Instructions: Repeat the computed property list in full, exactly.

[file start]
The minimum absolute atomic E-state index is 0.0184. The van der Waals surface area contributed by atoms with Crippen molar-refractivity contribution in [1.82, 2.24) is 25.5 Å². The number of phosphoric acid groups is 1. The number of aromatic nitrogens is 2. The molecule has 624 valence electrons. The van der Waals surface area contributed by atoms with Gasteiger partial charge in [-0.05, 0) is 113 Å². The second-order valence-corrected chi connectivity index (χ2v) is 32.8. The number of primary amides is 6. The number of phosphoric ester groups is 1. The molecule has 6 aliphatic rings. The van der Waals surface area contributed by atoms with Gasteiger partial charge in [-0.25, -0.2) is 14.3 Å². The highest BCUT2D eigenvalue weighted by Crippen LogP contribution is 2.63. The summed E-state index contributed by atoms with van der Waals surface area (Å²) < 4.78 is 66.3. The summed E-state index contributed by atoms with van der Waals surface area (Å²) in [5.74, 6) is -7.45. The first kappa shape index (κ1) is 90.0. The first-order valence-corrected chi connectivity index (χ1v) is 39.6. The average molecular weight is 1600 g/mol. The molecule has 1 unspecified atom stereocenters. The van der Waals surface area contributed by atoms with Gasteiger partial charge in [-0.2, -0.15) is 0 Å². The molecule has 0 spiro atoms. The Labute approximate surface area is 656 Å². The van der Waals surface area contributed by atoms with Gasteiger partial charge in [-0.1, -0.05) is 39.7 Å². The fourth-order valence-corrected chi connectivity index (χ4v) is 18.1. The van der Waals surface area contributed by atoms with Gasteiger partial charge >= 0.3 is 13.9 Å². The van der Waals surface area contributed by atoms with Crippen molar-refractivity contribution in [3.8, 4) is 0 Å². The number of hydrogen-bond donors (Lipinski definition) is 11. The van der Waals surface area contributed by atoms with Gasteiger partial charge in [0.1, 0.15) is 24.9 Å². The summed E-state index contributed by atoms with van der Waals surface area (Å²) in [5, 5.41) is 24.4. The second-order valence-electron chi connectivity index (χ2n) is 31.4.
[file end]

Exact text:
The minimum absolute atomic E-state index is 0.0184. The van der Waals surface area contributed by atoms with Crippen molar-refractivity contribution in [1.82, 2.24) is 25.5 Å². The number of phosphoric acid groups is 1. The number of aromatic nitrogens is 2. The molecule has 624 valence electrons. The van der Waals surface area contributed by atoms with Gasteiger partial charge in [-0.05, 0) is 113 Å². The second-order valence-corrected chi connectivity index (χ2v) is 32.8. The number of primary amides is 6. The number of phosphoric ester groups is 1. The molecule has 6 aliphatic rings. The van der Waals surface area contributed by atoms with Gasteiger partial charge in [-0.25, -0.2) is 14.3 Å². The highest BCUT2D eigenvalue weighted by Crippen LogP contribution is 2.63. The summed E-state index contributed by atoms with van der Waals surface area (Å²) < 4.78 is 66.3. The summed E-state index contributed by atoms with van der Waals surface area (Å²) in [5.74, 6) is -7.45. The first kappa shape index (κ1) is 90.0. The first-order valence-corrected chi connectivity index (χ1v) is 39.6. The average molecular weight is 1600 g/mol. The molecule has 1 unspecified atom stereocenters. The van der Waals surface area contributed by atoms with Gasteiger partial charge in [-0.2, -0.15) is 0 Å². The molecule has 0 spiro atoms. The Labute approximate surface area is 656 Å². The van der Waals surface area contributed by atoms with Gasteiger partial charge in [-0.1, -0.05) is 39.7 Å². The fourth-order valence-corrected chi connectivity index (χ4v) is 18.1. The van der Waals surface area contributed by atoms with Gasteiger partial charge >= 0.3 is 13.9 Å². The van der Waals surface area contributed by atoms with Crippen molar-refractivity contribution in [3.8, 4) is 0 Å². The number of hydrogen-bond donors (Lipinski definition) is 11. The van der Waals surface area contributed by atoms with Gasteiger partial charge in [0.1, 0.15) is 24.9 Å². The summed E-state index contributed by atoms with van der Waals surface area (Å²) in [5, 5.41) is 24.4. The second-order valence-electron chi connectivity index (χ2n) is 31.4.